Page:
The Shostakovich 5

When Gary Nicholson, conductor of the Colorado Springs Youth Symphony, first announced what our major project would be for the second semester, I admit that I wasn’t overly thrilled with playing the Shostakovich Fifth Symphony. At the time, I viewed the composer as one who drifted in limbo between the romantic era of classical music, which has long been my favorite genre, and the contemporary age, which I detested for its abstract and atonal noise. My opinion did not change after I listened to the fifty-minute work. The jumping intervals and the clashing chords, the sudden accelerandos and ritardandos, and the layers upon layers of combating melodies, none of it made sense, and more than that, it wasn’t enjoyable to listen to.

The thematic or programmatic element to the piece was absent: a rousing first movement conveying the work’s story; a gentle, delicate second movement reminiscent of the composer’s more profound sentiments; a light third movement, almost playful to pique the audience’s mood; and a dashing fourth movement that hurtles through a sea of notes with resounding energy. Symphonies in general present very clear, clean, audience-friendly themes that stick in the mind indefinitely. Tchaikovsky’s Fourth Symphony, which the Youth Symphony played the previous year, is a prime example. Like many of the major works I’ve experienced, this was not only a satisfying piece to put together for its difficulty and enormous sound, it was fun to play. Within pages almost black with notes, there were many passages where the combination of all the various melodies, harmonies, and rhythms sent shivers cascading down my spine and euphoric rushes through my chest. The week following our performance, the symphony found me working off the residual energy Tchaikovsky’s work left behind.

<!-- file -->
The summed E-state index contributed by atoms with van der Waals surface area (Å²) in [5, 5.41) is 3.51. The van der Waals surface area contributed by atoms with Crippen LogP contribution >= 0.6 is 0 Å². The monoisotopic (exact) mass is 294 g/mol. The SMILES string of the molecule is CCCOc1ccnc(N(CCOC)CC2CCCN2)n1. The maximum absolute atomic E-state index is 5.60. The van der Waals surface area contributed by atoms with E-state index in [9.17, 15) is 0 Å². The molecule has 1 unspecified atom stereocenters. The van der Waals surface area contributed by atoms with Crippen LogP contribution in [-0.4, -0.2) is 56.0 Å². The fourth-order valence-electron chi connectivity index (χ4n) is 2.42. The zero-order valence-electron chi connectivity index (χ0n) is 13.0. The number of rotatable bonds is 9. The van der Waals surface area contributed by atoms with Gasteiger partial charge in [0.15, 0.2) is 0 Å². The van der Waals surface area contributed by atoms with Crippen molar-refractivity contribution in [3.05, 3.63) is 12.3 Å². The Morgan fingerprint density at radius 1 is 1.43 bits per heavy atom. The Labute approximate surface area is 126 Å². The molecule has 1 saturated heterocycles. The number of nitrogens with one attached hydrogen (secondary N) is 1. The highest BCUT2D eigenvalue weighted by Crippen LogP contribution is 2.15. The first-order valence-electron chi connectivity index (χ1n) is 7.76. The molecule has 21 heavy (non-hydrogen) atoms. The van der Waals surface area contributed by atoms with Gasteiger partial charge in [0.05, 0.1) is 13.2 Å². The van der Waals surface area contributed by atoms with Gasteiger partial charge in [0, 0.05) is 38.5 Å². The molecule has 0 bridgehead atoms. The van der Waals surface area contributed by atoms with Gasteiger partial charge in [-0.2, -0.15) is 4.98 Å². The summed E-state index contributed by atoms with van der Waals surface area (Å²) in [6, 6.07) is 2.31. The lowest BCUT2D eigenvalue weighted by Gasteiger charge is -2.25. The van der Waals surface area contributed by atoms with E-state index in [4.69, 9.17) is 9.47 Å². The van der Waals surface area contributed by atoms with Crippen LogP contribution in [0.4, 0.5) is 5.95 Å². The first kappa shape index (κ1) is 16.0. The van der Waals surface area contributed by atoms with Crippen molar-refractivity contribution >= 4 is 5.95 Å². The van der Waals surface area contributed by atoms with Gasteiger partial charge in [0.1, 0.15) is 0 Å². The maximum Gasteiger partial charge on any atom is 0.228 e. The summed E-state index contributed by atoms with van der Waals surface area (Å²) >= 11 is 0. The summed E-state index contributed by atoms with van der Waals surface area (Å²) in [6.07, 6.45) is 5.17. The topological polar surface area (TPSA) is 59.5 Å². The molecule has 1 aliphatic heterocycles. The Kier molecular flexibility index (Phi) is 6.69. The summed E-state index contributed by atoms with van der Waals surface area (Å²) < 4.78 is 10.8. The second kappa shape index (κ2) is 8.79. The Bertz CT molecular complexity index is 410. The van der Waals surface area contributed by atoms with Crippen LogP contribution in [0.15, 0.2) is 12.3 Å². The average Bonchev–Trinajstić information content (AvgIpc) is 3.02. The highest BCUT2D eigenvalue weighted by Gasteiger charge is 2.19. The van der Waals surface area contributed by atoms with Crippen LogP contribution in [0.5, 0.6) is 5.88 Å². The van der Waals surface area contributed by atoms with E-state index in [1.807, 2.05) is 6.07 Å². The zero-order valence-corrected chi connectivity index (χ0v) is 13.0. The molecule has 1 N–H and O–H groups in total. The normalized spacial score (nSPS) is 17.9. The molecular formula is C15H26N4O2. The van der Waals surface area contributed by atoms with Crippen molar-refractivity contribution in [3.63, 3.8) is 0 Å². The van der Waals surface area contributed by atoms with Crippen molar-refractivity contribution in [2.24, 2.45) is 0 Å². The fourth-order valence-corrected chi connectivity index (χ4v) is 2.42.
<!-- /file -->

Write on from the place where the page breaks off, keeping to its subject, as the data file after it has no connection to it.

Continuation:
Shostakovich’s Fifth Symphony did not have this euphoric energy. The music was not beautiful, elegant, or triumphant. It hammered through the concert halls harshly, at times almost screaming with passion, at other moments murmuring to each listener in desolation. It was a piece of extremes, and to the audience, the music was uncomfortable to listen to. For the musicians, the discomfort was more so, as each of us shaped the sound to project relentlessly and hostilely, to the point where our conductor offered us ear plugs for hearing protection. Shostakovich wrote this work with the intent to create an atmosphere of darkness. The life he lived, the difficulties he endured under Stalin’s Soviet Union regime, it all comes out in this symphony.

To fully appreciate the impact of the piece, I needed to know the circumstances under which the piece was written. Soviet Union leaders allowed only a narrow criterion for acceptable behavior regarding beliefs, ideologies, and entertainment. For much of his adult life, Shostakovich lived in fear that the government would kill him if his music did not emulate Soviet ideals, as they had done to many of his friends and family. As a result, he kept a suitcase packed at all times in the event that the police came in the middle of the night to make him “disappear.”